By MARY PRAUGHT
On a recent Sunday afternoon I met with Gwendolyn Hale, the director of the Writing Center and writing intensive program, to teach her a card game called Trash.
The premise of the game is simple: to be the first person to flip over all 10 of your cards. Once someone flips over all of their cards, new cards are dealt. However, this time the person who won the previous round has one less card than everyone else.
While it’s not a very complicated game, the easiest way to get the hang of it is definitely by playing it yourself. We eventually played a whole game of Trash, with other students who work at the Writing Center joining in.
This may not sound like the typical student-teacher dynamic, but two professors here at Mary Washington are starting to change all that.
“It helps build relationships you don’t necessarily build in a classroom and lets students see we don’t know everything, and that we can be clumsy and ignorant about certain things, but that we have flaws and that we’re always learning,” Hale said. “We’re always telling students to be life-long learners, but I’m not necessarily sure we always demonstrate that openly to students.”
Shawn Humphrey, associate professor of economics, also has his students teach him lessons outside of the classroom, which has led him to learn a whole host of skills he would never have otherwise experienced.
“I did the shot put,” Humphrey said. “I swam. I played basketball, and rugby, and soccer. I got beat in them all, which is what I expected and desired. I learned how to play the game Magic. I learned how to read music on the piano. I learned how to sign Guns and Roses ‘Patience’ in sign language. I learned how to play a Ukrainian card game.”
He believes it has changed the dynamic of his relationships with his students. “In the process of competing against them on their field of play we learned from each other and connected,” Humphrey said. “Moreover, being in their space allowed for open and honest communication about their struggles [if any] in class.”
Humphrey came up with his table-turning idea called Flip the Field in the spring of 2016, after 11 years of teaching at Mary Washington. The idea behind it allows teachers to learn a skill or talent from their students as opposed to the other way around.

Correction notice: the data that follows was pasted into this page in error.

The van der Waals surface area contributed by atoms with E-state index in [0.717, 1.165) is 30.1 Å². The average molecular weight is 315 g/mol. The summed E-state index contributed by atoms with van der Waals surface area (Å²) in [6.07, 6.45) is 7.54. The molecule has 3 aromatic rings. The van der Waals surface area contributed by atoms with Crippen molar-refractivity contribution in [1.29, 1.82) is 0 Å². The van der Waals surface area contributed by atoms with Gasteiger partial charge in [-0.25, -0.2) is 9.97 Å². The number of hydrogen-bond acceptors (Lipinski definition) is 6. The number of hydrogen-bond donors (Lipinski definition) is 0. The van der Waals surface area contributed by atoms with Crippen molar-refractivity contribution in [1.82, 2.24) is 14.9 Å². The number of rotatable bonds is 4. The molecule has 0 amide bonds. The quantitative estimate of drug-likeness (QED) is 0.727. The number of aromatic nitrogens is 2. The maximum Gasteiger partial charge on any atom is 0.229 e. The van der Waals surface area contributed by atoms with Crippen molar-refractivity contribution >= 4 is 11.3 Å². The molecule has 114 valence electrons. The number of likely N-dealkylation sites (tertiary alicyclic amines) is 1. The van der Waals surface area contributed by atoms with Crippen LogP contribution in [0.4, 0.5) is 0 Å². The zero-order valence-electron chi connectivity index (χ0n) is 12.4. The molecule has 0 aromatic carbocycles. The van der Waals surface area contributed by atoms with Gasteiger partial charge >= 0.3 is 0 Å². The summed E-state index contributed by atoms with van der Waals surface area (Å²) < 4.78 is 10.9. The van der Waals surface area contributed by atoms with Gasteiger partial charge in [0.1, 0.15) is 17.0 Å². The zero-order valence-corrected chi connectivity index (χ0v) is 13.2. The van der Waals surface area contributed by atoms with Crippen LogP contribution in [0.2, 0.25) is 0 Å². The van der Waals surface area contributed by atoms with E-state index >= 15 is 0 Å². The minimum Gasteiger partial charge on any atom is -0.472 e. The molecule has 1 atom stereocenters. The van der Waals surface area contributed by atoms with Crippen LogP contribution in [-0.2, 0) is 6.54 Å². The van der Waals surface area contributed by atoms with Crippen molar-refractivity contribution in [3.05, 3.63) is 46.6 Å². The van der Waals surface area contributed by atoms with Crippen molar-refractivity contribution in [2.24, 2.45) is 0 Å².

He is known for coming up with nontraditional ideas, as he also came up with the Two Dollar Challenge, which requires students to experience something like poverty by restricting how much they spend each day. The event happens every spring. “I am always looking to meet my students in untraditional spaces,” he said. “Flip the Field is another extension of that desire.”
Humphrey sent out an email spreading the word about his challenge, hoping other professors would try it too. So far, Hale is the only one he knows of who has accepted the invitation.
“It’s so easy to forget what it feels like to be in the students’ seats, and to think I’ve always known this and I don’t remember learning it,” Hale said. “I just thought it was such a great idea.”
But so far Hale hasn’t had any students accept her challenge. It might be because she doesn’t offer extra credit like Humphrey does.
“I think at first a lot of people were caught off guard by the idea, but there’s still this notion of instructors up here and students down here and we’re somehow above our students in our knowledge. I just don’t think students felt necessarily comfortable,” Hale said. “The facade that’s been created is that instructors are too busy and important to have relationships outside of the classroom in which they can interact with students, but the things I remember more are the interactions I had with my instructors on a more personal level.”
Hale plans on incorporating the Flip the Field opportunity into her office hours next semester, along with an extra credit opportunity to see if that would help bridge any uneasiness students have with seeing her for the first time in such an atypical dynamic. She also believes that having students ask their teachers to participate would help get more teachers involved.
“Students have more sway with faculty than we have with each other,” Hale said. I had such a great experience with Hale that I wondered why others hadn’t taken up her offer. So I asked them.
“I couldn’t really think of anything I wanted to teach her,” said junior Kirsten Whitley. “I thought about it briefly, and I’m sure I might have eventually found something, but I felt odd and not very confident in the concept of teaching my professor…I think there’s a certain intimidation in trying to educate an educator.”
Others shared similar sentiments. But they did think the idea was compelling. “It could potentially help the teacher see what a student’s thought process is and how they approach specific problems, which could translate into how they approach different assignments, said Meredith Fierro, a senior. “I definitely think it’s important.” Humphrey does hope that his Flip the Field idea will catch fire.
“Spread the word,” he said. “Get the university administration to participate and lead the process of getting not only faculty, but also staff to participate.”